Month: June 2017

5 common mistakes when working with an advisor

Special to the Financial Independence Hub

Canadians are often faced with complex and nondescript investment products that can be overwhelming.  As such, most people need professional advice. With personal recommendations as one of the most common forms of referrals, selecting the right advisor should also be based on qualifications, fees that won’t gouge, and the advisors autonomy to act in the best interest of the customer.

However, many people are now spending a significant amount of time surfing the web and seeking advice online, where it can be difficult to distinguish expert advice from the inept.

In Canada, 96% of registered advisors are “dealing representatives,” which means they are salespersons not legally required to look after your best interests. On the other hand, just over 4,000 advisors are registered in categories where they must act as true fiduciaries and are legally required to deliver clients advice that must be in their best interest. While there are many financial advisors who look after their clients in the same way as true fiduciaries and deliver exceptional support and guidance, there are a whopping 118,000-plus advisors who do not have to adhere to such standards.

As an investor in search of an advisor, your goal should be to find the right person to help you reach your future financial goals. While you can correct a poor choice down the road, you would have wasted valuable time and may have actually suffered financial setbacks. It is therefore paramount you avoid the following mistakes:

Mistake #1

Don’t fall for the opening pitch. No matter how enticing the discussion and no matter how obvious the initial set of benefits are, chances are you are only seeing one side of the equation. No one wants to reveal their warts, especial right off the bat. So take your time to establish a rapport with the advisor. Trust comes with knowledge and clarity so make your first appointment about gathering information and creating a connection.

Mistake #2

If investments and products are the first subject of conversation before attempting to build a profile of you and your family, take a pass. Remember you are looking for someone that can give you personalized advice and not a canned spiel or off-the-shelf solution. If the advisor starts talking about investments before understanding your fears then you should think twice.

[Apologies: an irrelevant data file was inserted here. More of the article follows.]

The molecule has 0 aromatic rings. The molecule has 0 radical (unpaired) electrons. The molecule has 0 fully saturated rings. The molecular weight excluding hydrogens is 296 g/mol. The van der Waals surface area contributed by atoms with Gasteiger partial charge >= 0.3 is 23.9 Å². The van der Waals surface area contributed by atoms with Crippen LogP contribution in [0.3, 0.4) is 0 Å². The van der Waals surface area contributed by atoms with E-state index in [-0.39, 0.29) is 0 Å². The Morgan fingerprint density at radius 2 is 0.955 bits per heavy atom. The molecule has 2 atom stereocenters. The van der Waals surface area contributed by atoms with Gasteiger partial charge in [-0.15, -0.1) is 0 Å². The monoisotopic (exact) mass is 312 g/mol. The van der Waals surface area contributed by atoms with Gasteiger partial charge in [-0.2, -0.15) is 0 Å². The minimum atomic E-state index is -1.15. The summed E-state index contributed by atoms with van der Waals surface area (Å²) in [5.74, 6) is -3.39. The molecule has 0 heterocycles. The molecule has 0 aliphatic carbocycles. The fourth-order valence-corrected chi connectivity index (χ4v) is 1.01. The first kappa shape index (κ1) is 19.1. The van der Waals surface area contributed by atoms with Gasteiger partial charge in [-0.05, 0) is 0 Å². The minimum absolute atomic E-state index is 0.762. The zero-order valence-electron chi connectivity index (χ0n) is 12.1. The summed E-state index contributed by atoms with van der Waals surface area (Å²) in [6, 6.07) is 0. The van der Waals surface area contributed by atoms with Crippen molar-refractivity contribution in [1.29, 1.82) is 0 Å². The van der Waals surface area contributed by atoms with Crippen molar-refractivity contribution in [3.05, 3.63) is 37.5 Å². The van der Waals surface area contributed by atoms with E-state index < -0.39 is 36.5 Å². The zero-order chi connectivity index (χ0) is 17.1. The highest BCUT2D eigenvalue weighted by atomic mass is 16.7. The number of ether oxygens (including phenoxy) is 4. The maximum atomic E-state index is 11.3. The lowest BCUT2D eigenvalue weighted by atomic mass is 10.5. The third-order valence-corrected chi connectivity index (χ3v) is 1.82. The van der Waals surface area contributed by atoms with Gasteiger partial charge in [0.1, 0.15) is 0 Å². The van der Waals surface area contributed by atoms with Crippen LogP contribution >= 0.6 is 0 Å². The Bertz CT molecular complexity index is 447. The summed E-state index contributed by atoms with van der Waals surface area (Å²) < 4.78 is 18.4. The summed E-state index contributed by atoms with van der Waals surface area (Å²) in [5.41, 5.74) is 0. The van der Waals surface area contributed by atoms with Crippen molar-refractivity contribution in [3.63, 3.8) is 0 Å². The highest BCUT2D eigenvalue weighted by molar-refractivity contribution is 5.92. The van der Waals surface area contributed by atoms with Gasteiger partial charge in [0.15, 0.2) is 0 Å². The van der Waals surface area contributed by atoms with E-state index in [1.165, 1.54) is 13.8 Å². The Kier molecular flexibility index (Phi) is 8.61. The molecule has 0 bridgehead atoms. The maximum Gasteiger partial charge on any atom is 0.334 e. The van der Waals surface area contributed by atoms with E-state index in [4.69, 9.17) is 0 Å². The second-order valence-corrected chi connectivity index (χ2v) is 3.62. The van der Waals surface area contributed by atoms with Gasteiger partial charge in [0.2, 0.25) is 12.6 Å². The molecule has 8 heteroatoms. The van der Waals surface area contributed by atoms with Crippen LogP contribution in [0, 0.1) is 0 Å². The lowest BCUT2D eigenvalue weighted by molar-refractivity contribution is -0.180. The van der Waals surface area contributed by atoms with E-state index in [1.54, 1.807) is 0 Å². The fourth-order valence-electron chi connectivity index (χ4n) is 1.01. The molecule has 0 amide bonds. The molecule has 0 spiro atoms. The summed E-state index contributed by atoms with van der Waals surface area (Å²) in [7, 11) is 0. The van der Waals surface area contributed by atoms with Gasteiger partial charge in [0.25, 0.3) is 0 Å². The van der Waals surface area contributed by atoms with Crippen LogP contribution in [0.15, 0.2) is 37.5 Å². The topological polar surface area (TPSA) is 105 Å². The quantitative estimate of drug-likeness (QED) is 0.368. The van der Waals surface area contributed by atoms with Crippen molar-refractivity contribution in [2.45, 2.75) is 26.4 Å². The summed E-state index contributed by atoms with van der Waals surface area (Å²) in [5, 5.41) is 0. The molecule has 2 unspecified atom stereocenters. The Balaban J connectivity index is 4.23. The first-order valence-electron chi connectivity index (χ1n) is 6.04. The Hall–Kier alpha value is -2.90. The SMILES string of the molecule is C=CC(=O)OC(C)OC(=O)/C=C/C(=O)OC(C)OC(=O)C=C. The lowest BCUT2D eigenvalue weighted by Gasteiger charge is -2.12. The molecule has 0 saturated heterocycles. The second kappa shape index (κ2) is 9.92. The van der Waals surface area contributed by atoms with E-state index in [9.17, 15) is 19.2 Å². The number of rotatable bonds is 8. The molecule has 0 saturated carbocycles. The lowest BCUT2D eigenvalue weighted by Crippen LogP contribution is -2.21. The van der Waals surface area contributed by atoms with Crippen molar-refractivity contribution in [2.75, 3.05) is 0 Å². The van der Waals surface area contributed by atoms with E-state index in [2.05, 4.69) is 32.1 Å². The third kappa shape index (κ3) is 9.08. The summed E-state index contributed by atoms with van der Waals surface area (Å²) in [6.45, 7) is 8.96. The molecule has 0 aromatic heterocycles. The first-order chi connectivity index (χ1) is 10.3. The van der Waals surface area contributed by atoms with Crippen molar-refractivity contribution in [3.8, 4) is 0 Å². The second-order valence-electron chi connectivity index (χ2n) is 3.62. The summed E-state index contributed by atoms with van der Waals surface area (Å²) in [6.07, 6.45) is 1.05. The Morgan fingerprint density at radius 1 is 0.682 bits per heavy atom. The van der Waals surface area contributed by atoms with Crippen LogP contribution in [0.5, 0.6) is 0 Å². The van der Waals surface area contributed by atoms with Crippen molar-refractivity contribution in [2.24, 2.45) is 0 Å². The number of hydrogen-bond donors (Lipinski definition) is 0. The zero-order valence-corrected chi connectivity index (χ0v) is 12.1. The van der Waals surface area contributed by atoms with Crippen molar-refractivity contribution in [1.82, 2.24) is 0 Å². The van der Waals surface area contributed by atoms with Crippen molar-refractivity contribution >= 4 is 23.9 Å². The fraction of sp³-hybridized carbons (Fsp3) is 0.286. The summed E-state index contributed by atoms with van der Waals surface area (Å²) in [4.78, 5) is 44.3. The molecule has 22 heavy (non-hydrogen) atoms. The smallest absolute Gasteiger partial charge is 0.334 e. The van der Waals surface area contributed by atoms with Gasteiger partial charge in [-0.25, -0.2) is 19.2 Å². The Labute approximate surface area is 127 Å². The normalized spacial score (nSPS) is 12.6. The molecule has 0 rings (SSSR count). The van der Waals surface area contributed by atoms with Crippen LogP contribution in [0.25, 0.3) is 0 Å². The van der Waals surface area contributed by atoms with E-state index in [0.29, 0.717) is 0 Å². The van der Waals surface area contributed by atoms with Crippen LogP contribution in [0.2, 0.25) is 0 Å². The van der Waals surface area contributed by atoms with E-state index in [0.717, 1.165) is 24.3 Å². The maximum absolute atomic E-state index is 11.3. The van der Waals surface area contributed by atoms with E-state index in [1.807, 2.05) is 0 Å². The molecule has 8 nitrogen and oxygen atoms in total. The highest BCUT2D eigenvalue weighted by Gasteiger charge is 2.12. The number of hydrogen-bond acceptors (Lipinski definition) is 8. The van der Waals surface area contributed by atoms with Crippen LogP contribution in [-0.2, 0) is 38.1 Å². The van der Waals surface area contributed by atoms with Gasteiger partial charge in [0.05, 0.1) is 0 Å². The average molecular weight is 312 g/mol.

Mistake #3

If the advisor starts spouting off jargon or buzz words, look to the nearest exit. Like most clients it is not your life long ambition to be fully versed in all things financial. You have a real life, with other priorities that require your focus and energy. After all isn’t that why you are seeking out an advisor in the first place? So demand straight talk without the mumbo-jumbo.

Mistake #4

Seek out a written and understandable set of recommendations. An unintelligible proposal is bad, but no proposal is even worse. Remember you want to avoid the sales pitch pressure. What better way to do that than having something tailor-made for your circumstances and then have the time to mull over the material before making a decision. It should be comprehensible, straightforward and written in plain English.

Mistake #5

You should be the one talking, not the advisor. Too often sales-first advisors talk too much and cannot be interrupted because they are pushing their agenda. Instead, they should be asking you questions; listening to your responses and providing concise answers given your requirements and needs. Verbal diarrhea should make you sick.

Your task is simple. Avoid falling for these mistakes. Ask yourself: “Have I experienced any of these mistakes?” If your answer is either “yes” or “I’m not sure” then perhaps change is necessary. Just remember you should never assume everything will be okay. Don’t assume it will be better down the road. Don’t assume your advisor understands your goals because you may find that only one of you is actually in it for the long haul.

 

June 29, 2017

Written by: Chris Ambridge

Source: http://findependencehub.com/5-common-mistakes-working-advisor/

Motivated to Perform

How do you motivate people? Countless studies have indicated the same basic fact: people are not usually motivated by money alone. Of course everyone needs money to sustain their lifestyle and plan for the future, but it is often other factors that compel employees to come in each day and do good work to help their organizations succeed and their clients prosper. Likewise, the sense of satisfaction that advisors receive when they help clients achieve their financials goals trumps the remuneration they receive. Any payment system where rewards are based on the quality of service is a good one.